Starting today the world gathers in Durban for the COP17 climate change summit. In times where economic growth is more anticipated than a decline in carbon emissions, the prospects for a successful successor to the Kyoto protocol (coming to an end in 2012) is quite unlikely, and it will be interesting to see, what ‘success’ the delegates have to announce for saving the world from mad and often also tragic consequences of changing climate patterns. Continue reading
Climate change has hardly been on the agenda of global politics recently. It was the global downturn which keeps country leaders busy, and so prospects for the current climate change talks in Cancun (Mexico) to find a successive agreement for the Kyoto protocol appear quite poor. While the Copenhagen summit in 2009 was accompanied by large hope (and failed miserably), there are much lower expectations this year, although still some hope for a significant outcome.
It is interesting to look at the number of delegates which a country is able to send to the talks, as this reveals a lot about the interests of the nations that will succeed in the negotiations. The voices which will be heard are probably the voices of those who send the most delegates, riding roughshod over those nations which have fewer representatives. But the number of delegates may also reflect the importance that climate change has on the political agenda of a country.
During the next days the summit goes into its critical phase, with (perhaps) some world leaders appearing on stage to strengthen their voice – but will those voices from the most vulnerable countries be heard? This is the map of the number of delegates in this year’s climate change talks (data obtained from the UNFCC, the map has been cated in collaboration with UNfair play):
And there is a lot to discuss in Cancun, not least because developments look bleak when looking at the latest figures on carbon emissions: A year ago on the occasion of the Copenhagen summit I published an updated map on the global carbon emissions. I also did a new map depiction modelling the carbon emissions onto a grid which gave a clearer picture of the geographical variation of these emissions. The figures back then were based on UN data for 2006, so that since than inevitably many inquiries came in asking for a more recent map.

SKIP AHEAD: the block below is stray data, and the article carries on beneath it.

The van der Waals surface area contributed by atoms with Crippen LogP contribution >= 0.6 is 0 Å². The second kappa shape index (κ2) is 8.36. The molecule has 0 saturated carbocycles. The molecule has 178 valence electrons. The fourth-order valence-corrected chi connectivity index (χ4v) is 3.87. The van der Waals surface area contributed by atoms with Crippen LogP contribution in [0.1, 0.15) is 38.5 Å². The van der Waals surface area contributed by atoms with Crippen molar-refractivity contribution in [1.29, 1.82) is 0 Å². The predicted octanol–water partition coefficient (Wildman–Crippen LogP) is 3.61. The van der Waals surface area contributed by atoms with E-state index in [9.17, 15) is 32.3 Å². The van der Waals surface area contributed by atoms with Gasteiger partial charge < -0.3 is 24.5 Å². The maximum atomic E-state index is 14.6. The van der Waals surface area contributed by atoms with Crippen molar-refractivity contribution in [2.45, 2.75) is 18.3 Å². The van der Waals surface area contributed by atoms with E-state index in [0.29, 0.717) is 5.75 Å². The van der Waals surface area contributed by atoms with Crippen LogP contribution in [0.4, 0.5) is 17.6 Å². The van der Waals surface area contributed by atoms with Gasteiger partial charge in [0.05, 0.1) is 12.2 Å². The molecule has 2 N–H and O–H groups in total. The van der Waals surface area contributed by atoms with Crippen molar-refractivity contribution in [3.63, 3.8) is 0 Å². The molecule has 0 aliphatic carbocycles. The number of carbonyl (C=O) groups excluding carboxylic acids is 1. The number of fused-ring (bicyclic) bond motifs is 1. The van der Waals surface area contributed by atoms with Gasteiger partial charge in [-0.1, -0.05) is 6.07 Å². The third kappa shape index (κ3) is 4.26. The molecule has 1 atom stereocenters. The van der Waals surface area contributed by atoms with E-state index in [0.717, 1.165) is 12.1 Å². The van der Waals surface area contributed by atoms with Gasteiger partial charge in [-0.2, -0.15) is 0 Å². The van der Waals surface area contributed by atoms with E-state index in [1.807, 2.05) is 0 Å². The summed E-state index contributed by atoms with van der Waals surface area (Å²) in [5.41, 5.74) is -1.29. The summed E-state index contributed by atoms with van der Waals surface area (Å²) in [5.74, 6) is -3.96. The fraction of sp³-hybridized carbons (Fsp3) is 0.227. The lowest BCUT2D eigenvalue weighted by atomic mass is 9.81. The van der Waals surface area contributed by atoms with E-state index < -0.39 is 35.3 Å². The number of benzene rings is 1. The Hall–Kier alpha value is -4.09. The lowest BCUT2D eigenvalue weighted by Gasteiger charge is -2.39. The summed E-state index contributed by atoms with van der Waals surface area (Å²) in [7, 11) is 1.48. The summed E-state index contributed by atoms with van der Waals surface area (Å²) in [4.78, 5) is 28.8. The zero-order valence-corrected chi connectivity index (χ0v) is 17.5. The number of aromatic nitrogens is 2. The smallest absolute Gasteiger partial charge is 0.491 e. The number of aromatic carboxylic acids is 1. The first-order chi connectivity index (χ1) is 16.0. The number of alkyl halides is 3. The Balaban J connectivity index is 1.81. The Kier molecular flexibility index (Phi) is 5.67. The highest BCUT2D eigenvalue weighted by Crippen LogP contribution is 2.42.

Combining several data sources (mainly UNStats and IWR) and taking the just released Update on CO2 emissions (by Friedlingstein et al published in Nature Geoscience) we now updated our worldmapper base data to a consistent data set which allows us to draw a more recent picture of carbon emissions amid the economic recession. The map reflects the findings in the above mentioned paper: Despite the slowdown in global production, global emission rates continue to rise. The research also confirms a simultaneous development of carbon emissions and GDP, resulting in often only moderate reductions of emissions in most affluent countries and continued increases in many emerging economies. According to their estimates, 2010 may become the year with the highest anthropogenic carbon emissions in history – a new piece of history, just as the Kyoto Protocol. Did anyone say something about an economic crisis? What would the world look like without a crisis? Perhaps the next years will tell us…again. – Here is the updated map and below a short animation showing the slight changes from 2006-2009:
Building upon the maps in the previous post we also created a gridded cartogram showing the national per capita emissions joined with the earlier introduced population grids. The resulting map gives an indication of the areas where most carbon emissions are produced beyond country boundaries:
Carbon dioxide emissions are gaining yet another boost of attention in the countdown to the Copenhagen climate change summit. We took that as an opportunity to update our worldmapper carbon emissions map with more recent figures. The most reliable figures are compiled in the UNStats MDG reports providing global data for 2006. Using this dataset, we calculated the new Carbon Emissions Map, resizing the territories according to the proportion of carbon dioxide emissions (note: see more maps here):
Furthermore, we did some calculations to show the real dimension of CO2 emissions by the population in each of the countries (or territories). We re-coloured the previous map with per capita greenhouse gas emissions. These give us an indication how the major polluters compare related to their population’s individual levels of emissions:
Finally, any agreements in Copenhagen will be compared to what the Kyoto protocol proposed some 17 years ago. This refers to the 1990 levels of CO2 emissions, which we put on a third map: Again, we took the per capita consumption as a base for the colours, rather than the change in total emissions. In this map we can see which countries have improved their carbon dioxide footprint on an indiviual level copared to the per capita emissions in 1990 and which have changed for the worse: